• sell your pictures. If you are good at photography, you might be able to get some money out of it. You can sell digital copies of your pictures or print them out. You can find some pictures selling sites here,
  • Make music. If you know how to play an instrument and/or sing you could earn money by busking, playing at gigs or even selling your original work online.
  • Give skype lessons. There are always people wanting to improve a language a school topic or how to play an instrument. If you can teach something, you will find someone that wants to learn!
  • Freelance writing jobs. If you enjoy writing and you are fairly good at it you could work for newspapers, sites, magazines etc. Have a look here and here.
  • Translation jobs. If you now another language, you might be able to find translation jobs. Lots of competition here but hey, it’s worth a try! Check this, this and this site for opportunities.
  • Build an E-Commerce business. Don’t have much experience here, but you can find info here and here.

Also, check on gumtree, craiglist etc for odd jobs or subscribe to this or this odd job site.

One way I make (little) money is to sell handmade jewelery online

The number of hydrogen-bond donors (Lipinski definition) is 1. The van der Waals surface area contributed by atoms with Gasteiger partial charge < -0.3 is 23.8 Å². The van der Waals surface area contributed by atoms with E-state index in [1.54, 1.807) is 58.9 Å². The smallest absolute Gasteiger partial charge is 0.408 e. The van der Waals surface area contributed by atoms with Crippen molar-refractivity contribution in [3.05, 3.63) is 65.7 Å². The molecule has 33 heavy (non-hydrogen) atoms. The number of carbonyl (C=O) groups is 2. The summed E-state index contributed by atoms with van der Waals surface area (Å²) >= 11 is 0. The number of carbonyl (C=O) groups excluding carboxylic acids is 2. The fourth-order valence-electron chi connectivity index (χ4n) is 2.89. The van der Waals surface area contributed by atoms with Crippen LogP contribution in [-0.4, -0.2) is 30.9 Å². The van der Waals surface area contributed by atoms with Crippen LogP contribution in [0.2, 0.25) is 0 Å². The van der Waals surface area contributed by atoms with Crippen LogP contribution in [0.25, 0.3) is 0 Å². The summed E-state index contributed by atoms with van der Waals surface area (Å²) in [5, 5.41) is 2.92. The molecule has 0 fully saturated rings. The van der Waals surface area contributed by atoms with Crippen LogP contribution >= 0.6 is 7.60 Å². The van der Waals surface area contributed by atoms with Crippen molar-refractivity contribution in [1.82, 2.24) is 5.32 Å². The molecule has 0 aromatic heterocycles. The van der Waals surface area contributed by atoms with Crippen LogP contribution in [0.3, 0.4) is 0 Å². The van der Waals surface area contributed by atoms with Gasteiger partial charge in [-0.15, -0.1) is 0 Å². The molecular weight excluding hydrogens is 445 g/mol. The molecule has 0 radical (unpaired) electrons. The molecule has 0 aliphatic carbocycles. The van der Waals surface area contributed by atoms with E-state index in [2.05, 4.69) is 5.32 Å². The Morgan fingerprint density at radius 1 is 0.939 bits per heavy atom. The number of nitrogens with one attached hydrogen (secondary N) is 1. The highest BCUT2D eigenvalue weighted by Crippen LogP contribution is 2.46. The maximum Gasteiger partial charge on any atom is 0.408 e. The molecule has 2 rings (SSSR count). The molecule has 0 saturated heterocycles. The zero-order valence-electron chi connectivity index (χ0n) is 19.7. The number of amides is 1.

So here you are, you have no excuses anymore. Grab yourself a cup of tea and start listing which options could work for you!

If you have any other suggestions DO write them in the comments below, I am all ears.








-Exploring Alternatives

-Where’s my office now

Ma vie en van (French)



-Hobo Ahle


5 thoughts on “How to: make money on the road

  1. Thanks for this! It’s one thing I’ve been thinking about a bit, though luckily I’ll have a fair bit of savings for my trip. I’m actually a qualified teacher with 6 years experience, so if I’m in need of money I’m hoping I can just head to the UK and do some emergency teaching work for a little while then continue on again. I would love to be able to think of something I can do remotely though… I think a big thing is having confidence to put yourself out there and market yourself/your products as being worth buying. I think I’m good at many things but not great, so why should people choose me? One thing I COULD consider doing is selling online agility lessons for Australians while I’m travelling (a pretty popular way for most Europeans to improve their skills) but that requires me to say: I AM good enough, and you should totally pay me to train you (not in person!)… which is pretty scary (for me!). Anyway, there were some great ideas here and thanks for the links too. 😀


  2. Thanks so much for the info and the links!! Van life is something iv been thinking about for a while and this is the one issue iv been lacking in information! I am much more comfortable moving forward now and I can’t wait to start my own conversion!!!


  3. Thank you for the post and helpful links.
    I am happy for you embarking on a journey that may introduce you to so many opportunities, much less memories. Odie is a blessing to you, as I’m sure you are to him! Travel safely and enjoy your time together.
    Be very proud that you acted on your desire to travel, and did so keeping what is important to you…Odie:)